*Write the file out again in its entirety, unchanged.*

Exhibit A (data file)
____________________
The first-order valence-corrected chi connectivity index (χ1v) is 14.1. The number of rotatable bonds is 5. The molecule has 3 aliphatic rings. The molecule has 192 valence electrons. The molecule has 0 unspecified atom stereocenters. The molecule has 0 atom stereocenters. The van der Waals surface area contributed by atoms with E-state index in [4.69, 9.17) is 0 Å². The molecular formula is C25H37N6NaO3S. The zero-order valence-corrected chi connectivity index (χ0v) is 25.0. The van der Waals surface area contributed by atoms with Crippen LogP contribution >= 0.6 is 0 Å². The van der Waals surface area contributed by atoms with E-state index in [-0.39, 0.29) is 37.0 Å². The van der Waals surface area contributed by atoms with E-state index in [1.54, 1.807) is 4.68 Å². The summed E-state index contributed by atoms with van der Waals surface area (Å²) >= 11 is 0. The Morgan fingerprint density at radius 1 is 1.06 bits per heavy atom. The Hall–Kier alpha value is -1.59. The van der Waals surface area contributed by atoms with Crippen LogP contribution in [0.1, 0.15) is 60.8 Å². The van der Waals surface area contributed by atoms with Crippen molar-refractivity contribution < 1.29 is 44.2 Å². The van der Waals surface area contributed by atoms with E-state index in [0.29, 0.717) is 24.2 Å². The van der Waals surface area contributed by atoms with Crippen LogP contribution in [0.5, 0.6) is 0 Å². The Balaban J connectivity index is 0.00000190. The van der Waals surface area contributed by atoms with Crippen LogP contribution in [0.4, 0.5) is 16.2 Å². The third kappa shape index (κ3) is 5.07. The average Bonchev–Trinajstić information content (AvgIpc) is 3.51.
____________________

The first-order valence-corrected chi connectivity index (χ1v) is 14.1. The number of rotatable bonds is 5. The molecule has 3 aliphatic rings. The molecule has 192 valence electrons. The molecule has 0 unspecified atom stereocenters. The molecule has 0 atom stereocenters. The van der Waals surface area contributed by atoms with E-state index in [4.69, 9.17) is 0 Å². The molecular formula is C25H37N6NaO3S. The zero-order valence-corrected chi connectivity index (χ0v) is 25.0. The van der Waals surface area contributed by atoms with Crippen LogP contribution >= 0.6 is 0 Å². The van der Waals surface area contributed by atoms with E-state index in [-0.39, 0.29) is 37.0 Å². The van der Waals surface area contributed by atoms with E-state index in [1.54, 1.807) is 4.68 Å². The summed E-state index contributed by atoms with van der Waals surface area (Å²) >= 11 is 0. The Morgan fingerprint density at radius 1 is 1.06 bits per heavy atom. The Hall–Kier alpha value is -1.59. The van der Waals surface area contributed by atoms with Crippen LogP contribution in [0.1, 0.15) is 60.8 Å². The van der Waals surface area contributed by atoms with Crippen molar-refractivity contribution < 1.29 is 44.2 Å². The van der Waals surface area contributed by atoms with E-state index in [0.29, 0.717) is 24.2 Å². The van der Waals surface area contributed by atoms with Crippen LogP contribution in [0.5, 0.6) is 0 Å². The Balaban J connectivity index is 0.00000190. The van der Waals surface area contributed by atoms with Crippen LogP contribution in [0.4, 0.5) is 16.2 Å². The third kappa shape index (κ3) is 5.07. The average Bonchev–Trinajstić information content (AvgIpc) is 3.51.